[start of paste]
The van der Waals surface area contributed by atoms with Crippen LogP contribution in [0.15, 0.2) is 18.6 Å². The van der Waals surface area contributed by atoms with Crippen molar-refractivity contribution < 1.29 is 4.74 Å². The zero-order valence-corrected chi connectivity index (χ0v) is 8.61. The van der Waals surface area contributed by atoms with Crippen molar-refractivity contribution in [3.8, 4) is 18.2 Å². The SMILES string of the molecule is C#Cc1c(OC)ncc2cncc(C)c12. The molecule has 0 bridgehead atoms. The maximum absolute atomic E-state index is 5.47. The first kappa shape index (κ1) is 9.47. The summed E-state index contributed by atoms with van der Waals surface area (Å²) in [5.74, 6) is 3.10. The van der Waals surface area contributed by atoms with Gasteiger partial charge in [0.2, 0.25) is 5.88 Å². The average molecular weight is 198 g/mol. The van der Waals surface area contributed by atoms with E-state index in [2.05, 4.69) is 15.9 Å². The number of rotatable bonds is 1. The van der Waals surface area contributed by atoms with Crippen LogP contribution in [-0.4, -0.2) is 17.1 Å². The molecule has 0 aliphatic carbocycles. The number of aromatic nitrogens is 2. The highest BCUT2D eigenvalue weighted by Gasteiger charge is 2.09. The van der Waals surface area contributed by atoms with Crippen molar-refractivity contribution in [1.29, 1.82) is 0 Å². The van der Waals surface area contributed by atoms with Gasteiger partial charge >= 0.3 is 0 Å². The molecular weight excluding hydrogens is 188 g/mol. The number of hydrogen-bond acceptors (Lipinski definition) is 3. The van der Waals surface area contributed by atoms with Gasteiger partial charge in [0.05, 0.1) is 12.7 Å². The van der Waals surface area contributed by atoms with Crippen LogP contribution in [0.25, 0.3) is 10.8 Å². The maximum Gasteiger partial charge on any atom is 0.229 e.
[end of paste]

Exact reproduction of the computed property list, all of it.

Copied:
The van der Waals surface area contributed by atoms with Crippen LogP contribution in [0.15, 0.2) is 18.6 Å². The van der Waals surface area contributed by atoms with Crippen molar-refractivity contribution < 1.29 is 4.74 Å². The zero-order valence-corrected chi connectivity index (χ0v) is 8.61. The van der Waals surface area contributed by atoms with Crippen molar-refractivity contribution in [3.8, 4) is 18.2 Å². The SMILES string of the molecule is C#Cc1c(OC)ncc2cncc(C)c12. The molecule has 0 bridgehead atoms. The maximum absolute atomic E-state index is 5.47. The first kappa shape index (κ1) is 9.47. The summed E-state index contributed by atoms with van der Waals surface area (Å²) in [5.74, 6) is 3.10. The van der Waals surface area contributed by atoms with Gasteiger partial charge in [0.2, 0.25) is 5.88 Å². The average molecular weight is 198 g/mol. The van der Waals surface area contributed by atoms with E-state index in [2.05, 4.69) is 15.9 Å². The number of rotatable bonds is 1. The van der Waals surface area contributed by atoms with Crippen LogP contribution in [-0.4, -0.2) is 17.1 Å². The molecule has 0 aliphatic carbocycles. The number of aromatic nitrogens is 2. The highest BCUT2D eigenvalue weighted by Gasteiger charge is 2.09. The van der Waals surface area contributed by atoms with Crippen molar-refractivity contribution in [1.29, 1.82) is 0 Å². The van der Waals surface area contributed by atoms with Gasteiger partial charge >= 0.3 is 0 Å². The molecular weight excluding hydrogens is 188 g/mol. The number of hydrogen-bond acceptors (Lipinski definition) is 3. The van der Waals surface area contributed by atoms with Gasteiger partial charge in [0.05, 0.1) is 12.7 Å². The van der Waals surface area contributed by atoms with Crippen LogP contribution in [0.25, 0.3) is 10.8 Å². The maximum Gasteiger partial charge on any atom is 0.229 e.